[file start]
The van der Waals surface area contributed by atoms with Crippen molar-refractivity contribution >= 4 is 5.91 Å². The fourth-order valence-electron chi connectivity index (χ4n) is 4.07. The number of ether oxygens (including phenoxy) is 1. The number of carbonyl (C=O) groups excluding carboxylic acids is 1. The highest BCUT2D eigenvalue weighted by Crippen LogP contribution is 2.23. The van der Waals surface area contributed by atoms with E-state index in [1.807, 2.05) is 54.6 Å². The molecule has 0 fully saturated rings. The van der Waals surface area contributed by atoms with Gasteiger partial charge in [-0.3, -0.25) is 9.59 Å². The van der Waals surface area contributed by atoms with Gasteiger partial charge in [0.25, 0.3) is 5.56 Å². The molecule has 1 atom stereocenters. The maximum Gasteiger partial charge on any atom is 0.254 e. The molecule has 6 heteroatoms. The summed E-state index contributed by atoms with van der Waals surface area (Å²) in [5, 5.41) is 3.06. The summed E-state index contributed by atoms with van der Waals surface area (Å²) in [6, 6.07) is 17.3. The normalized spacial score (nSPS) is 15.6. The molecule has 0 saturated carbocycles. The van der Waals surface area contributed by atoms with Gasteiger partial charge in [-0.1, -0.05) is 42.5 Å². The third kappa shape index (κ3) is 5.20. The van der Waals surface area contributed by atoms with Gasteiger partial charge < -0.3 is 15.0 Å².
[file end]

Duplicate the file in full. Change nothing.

The van der Waals surface area contributed by atoms with Crippen molar-refractivity contribution >= 4 is 5.91 Å². The fourth-order valence-electron chi connectivity index (χ4n) is 4.07. The number of ether oxygens (including phenoxy) is 1. The number of carbonyl (C=O) groups excluding carboxylic acids is 1. The highest BCUT2D eigenvalue weighted by Crippen LogP contribution is 2.23. The van der Waals surface area contributed by atoms with E-state index in [1.807, 2.05) is 54.6 Å². The molecule has 0 fully saturated rings. The van der Waals surface area contributed by atoms with Gasteiger partial charge in [-0.3, -0.25) is 9.59 Å². The van der Waals surface area contributed by atoms with Gasteiger partial charge in [0.25, 0.3) is 5.56 Å². The molecule has 1 atom stereocenters. The maximum Gasteiger partial charge on any atom is 0.254 e. The molecule has 6 heteroatoms. The summed E-state index contributed by atoms with van der Waals surface area (Å²) in [5, 5.41) is 3.06. The summed E-state index contributed by atoms with van der Waals surface area (Å²) in [6, 6.07) is 17.3. The normalized spacial score (nSPS) is 15.6. The molecule has 0 saturated carbocycles. The van der Waals surface area contributed by atoms with Gasteiger partial charge in [-0.1, -0.05) is 42.5 Å². The third kappa shape index (κ3) is 5.20. The van der Waals surface area contributed by atoms with Gasteiger partial charge < -0.3 is 15.0 Å².